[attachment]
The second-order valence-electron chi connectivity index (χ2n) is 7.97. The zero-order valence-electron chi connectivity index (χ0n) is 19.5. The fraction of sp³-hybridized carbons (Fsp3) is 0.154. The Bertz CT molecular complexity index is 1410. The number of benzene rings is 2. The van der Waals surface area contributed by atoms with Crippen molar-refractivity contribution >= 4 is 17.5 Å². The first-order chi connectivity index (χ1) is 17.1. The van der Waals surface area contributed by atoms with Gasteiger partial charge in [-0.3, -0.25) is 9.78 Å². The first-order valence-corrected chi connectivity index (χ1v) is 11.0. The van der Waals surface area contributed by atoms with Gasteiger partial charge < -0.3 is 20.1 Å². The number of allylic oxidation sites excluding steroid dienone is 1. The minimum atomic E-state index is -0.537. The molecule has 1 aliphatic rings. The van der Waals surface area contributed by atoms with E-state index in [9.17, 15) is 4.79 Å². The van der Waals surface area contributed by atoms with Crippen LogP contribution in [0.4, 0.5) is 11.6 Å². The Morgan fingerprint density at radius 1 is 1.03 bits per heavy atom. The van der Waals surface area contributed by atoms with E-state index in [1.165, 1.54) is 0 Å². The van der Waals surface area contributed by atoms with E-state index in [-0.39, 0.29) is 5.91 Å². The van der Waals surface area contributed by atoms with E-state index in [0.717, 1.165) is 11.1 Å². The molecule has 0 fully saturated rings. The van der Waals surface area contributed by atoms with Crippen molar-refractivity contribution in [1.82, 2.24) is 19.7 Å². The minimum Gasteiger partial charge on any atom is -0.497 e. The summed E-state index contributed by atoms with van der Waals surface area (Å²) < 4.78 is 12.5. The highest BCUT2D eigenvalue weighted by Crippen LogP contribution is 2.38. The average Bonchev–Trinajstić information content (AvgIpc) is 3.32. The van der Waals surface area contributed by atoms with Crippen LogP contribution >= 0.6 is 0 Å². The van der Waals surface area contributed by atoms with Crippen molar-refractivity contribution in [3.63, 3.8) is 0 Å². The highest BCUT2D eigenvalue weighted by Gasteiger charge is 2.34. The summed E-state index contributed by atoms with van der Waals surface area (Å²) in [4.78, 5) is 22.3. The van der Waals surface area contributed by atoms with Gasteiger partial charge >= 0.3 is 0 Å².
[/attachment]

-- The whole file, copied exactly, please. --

The second-order valence-electron chi connectivity index (χ2n) is 7.97. The zero-order valence-electron chi connectivity index (χ0n) is 19.5. The fraction of sp³-hybridized carbons (Fsp3) is 0.154. The Bertz CT molecular complexity index is 1410. The number of benzene rings is 2. The van der Waals surface area contributed by atoms with Crippen molar-refractivity contribution >= 4 is 17.5 Å². The first-order chi connectivity index (χ1) is 17.1. The van der Waals surface area contributed by atoms with Gasteiger partial charge in [-0.3, -0.25) is 9.78 Å². The first-order valence-corrected chi connectivity index (χ1v) is 11.0. The van der Waals surface area contributed by atoms with Gasteiger partial charge < -0.3 is 20.1 Å². The number of allylic oxidation sites excluding steroid dienone is 1. The minimum atomic E-state index is -0.537. The molecule has 1 aliphatic rings. The van der Waals surface area contributed by atoms with E-state index in [9.17, 15) is 4.79 Å². The van der Waals surface area contributed by atoms with Crippen LogP contribution in [0.4, 0.5) is 11.6 Å². The Morgan fingerprint density at radius 1 is 1.03 bits per heavy atom. The van der Waals surface area contributed by atoms with E-state index in [1.165, 1.54) is 0 Å². The van der Waals surface area contributed by atoms with E-state index in [-0.39, 0.29) is 5.91 Å². The van der Waals surface area contributed by atoms with E-state index in [0.717, 1.165) is 11.1 Å². The molecule has 0 fully saturated rings. The van der Waals surface area contributed by atoms with Crippen molar-refractivity contribution in [1.82, 2.24) is 19.7 Å². The minimum Gasteiger partial charge on any atom is -0.497 e. The summed E-state index contributed by atoms with van der Waals surface area (Å²) < 4.78 is 12.5. The highest BCUT2D eigenvalue weighted by Crippen LogP contribution is 2.38. The average Bonchev–Trinajstić information content (AvgIpc) is 3.32. The van der Waals surface area contributed by atoms with Crippen LogP contribution >= 0.6 is 0 Å². The van der Waals surface area contributed by atoms with Crippen molar-refractivity contribution in [3.63, 3.8) is 0 Å². The highest BCUT2D eigenvalue weighted by Gasteiger charge is 2.34. The summed E-state index contributed by atoms with van der Waals surface area (Å²) in [4.78, 5) is 22.3. The van der Waals surface area contributed by atoms with Gasteiger partial charge >= 0.3 is 0 Å².